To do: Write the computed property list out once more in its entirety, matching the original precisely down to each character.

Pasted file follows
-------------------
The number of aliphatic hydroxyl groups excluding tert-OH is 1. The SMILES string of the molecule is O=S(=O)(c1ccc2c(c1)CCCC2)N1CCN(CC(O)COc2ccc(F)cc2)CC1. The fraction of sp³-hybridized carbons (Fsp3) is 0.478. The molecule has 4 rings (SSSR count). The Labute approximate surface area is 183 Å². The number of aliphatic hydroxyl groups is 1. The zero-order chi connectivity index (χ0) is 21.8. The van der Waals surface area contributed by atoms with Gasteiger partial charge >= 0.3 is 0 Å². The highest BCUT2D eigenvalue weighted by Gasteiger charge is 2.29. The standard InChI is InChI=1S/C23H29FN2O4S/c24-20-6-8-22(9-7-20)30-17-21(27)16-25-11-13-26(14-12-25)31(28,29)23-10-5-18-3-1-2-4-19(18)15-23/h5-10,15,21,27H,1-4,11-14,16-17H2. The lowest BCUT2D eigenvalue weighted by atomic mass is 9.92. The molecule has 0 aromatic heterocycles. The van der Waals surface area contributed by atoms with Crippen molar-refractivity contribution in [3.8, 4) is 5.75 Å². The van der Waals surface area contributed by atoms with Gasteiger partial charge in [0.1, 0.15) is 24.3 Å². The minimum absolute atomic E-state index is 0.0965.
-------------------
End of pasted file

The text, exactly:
The number of aliphatic hydroxyl groups excluding tert-OH is 1. The SMILES string of the molecule is O=S(=O)(c1ccc2c(c1)CCCC2)N1CCN(CC(O)COc2ccc(F)cc2)CC1. The fraction of sp³-hybridized carbons (Fsp3) is 0.478. The molecule has 4 rings (SSSR count). The Labute approximate surface area is 183 Å². The number of aliphatic hydroxyl groups is 1. The zero-order chi connectivity index (χ0) is 21.8. The van der Waals surface area contributed by atoms with Gasteiger partial charge >= 0.3 is 0 Å². The highest BCUT2D eigenvalue weighted by Gasteiger charge is 2.29. The standard InChI is InChI=1S/C23H29FN2O4S/c24-20-6-8-22(9-7-20)30-17-21(27)16-25-11-13-26(14-12-25)31(28,29)23-10-5-18-3-1-2-4-19(18)15-23/h5-10,15,21,27H,1-4,11-14,16-17H2. The lowest BCUT2D eigenvalue weighted by atomic mass is 9.92. The molecule has 0 aromatic heterocycles. The van der Waals surface area contributed by atoms with Crippen molar-refractivity contribution in [3.8, 4) is 5.75 Å². The van der Waals surface area contributed by atoms with Gasteiger partial charge in [0.1, 0.15) is 24.3 Å². The minimum absolute atomic E-state index is 0.0965.